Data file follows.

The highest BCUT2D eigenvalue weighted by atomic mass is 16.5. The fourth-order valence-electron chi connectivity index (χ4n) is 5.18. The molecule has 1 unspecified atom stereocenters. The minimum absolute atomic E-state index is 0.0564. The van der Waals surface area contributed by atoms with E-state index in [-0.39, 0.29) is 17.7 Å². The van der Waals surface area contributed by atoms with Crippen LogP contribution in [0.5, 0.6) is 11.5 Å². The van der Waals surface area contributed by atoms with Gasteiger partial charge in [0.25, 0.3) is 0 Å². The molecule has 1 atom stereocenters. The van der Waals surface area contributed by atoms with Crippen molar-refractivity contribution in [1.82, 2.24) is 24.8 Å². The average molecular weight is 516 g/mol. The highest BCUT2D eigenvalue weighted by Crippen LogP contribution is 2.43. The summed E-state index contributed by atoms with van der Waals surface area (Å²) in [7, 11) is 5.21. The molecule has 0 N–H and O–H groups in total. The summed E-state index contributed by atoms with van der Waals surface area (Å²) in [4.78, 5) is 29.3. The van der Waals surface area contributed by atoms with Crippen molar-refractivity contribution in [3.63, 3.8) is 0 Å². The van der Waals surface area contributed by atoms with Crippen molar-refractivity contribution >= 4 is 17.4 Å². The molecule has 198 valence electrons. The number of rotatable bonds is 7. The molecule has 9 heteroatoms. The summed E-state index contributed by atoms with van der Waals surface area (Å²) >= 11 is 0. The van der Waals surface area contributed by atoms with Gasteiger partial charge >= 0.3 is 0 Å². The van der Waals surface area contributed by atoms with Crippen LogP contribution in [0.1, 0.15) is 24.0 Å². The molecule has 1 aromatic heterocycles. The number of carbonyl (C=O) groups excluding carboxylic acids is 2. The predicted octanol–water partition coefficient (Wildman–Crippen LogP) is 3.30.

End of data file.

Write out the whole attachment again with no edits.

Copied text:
The highest BCUT2D eigenvalue weighted by atomic mass is 16.5. The fourth-order valence-electron chi connectivity index (χ4n) is 5.18. The molecule has 1 unspecified atom stereocenters. The minimum absolute atomic E-state index is 0.0564. The van der Waals surface area contributed by atoms with E-state index in [-0.39, 0.29) is 17.7 Å². The van der Waals surface area contributed by atoms with Crippen LogP contribution in [0.5, 0.6) is 11.5 Å². The van der Waals surface area contributed by atoms with Gasteiger partial charge in [0.25, 0.3) is 0 Å². The molecule has 1 atom stereocenters. The van der Waals surface area contributed by atoms with Crippen molar-refractivity contribution in [1.82, 2.24) is 24.8 Å². The average molecular weight is 516 g/mol. The highest BCUT2D eigenvalue weighted by Crippen LogP contribution is 2.43. The summed E-state index contributed by atoms with van der Waals surface area (Å²) in [7, 11) is 5.21. The molecule has 0 N–H and O–H groups in total. The summed E-state index contributed by atoms with van der Waals surface area (Å²) in [4.78, 5) is 29.3. The van der Waals surface area contributed by atoms with Crippen molar-refractivity contribution in [3.63, 3.8) is 0 Å². The van der Waals surface area contributed by atoms with Crippen molar-refractivity contribution >= 4 is 17.4 Å². The molecule has 198 valence electrons. The number of rotatable bonds is 7. The molecule has 9 heteroatoms. The summed E-state index contributed by atoms with van der Waals surface area (Å²) >= 11 is 0. The van der Waals surface area contributed by atoms with Gasteiger partial charge >= 0.3 is 0 Å². The van der Waals surface area contributed by atoms with Crippen LogP contribution in [0.1, 0.15) is 24.0 Å². The molecule has 1 aromatic heterocycles. The number of carbonyl (C=O) groups excluding carboxylic acids is 2. The predicted octanol–water partition coefficient (Wildman–Crippen LogP) is 3.30.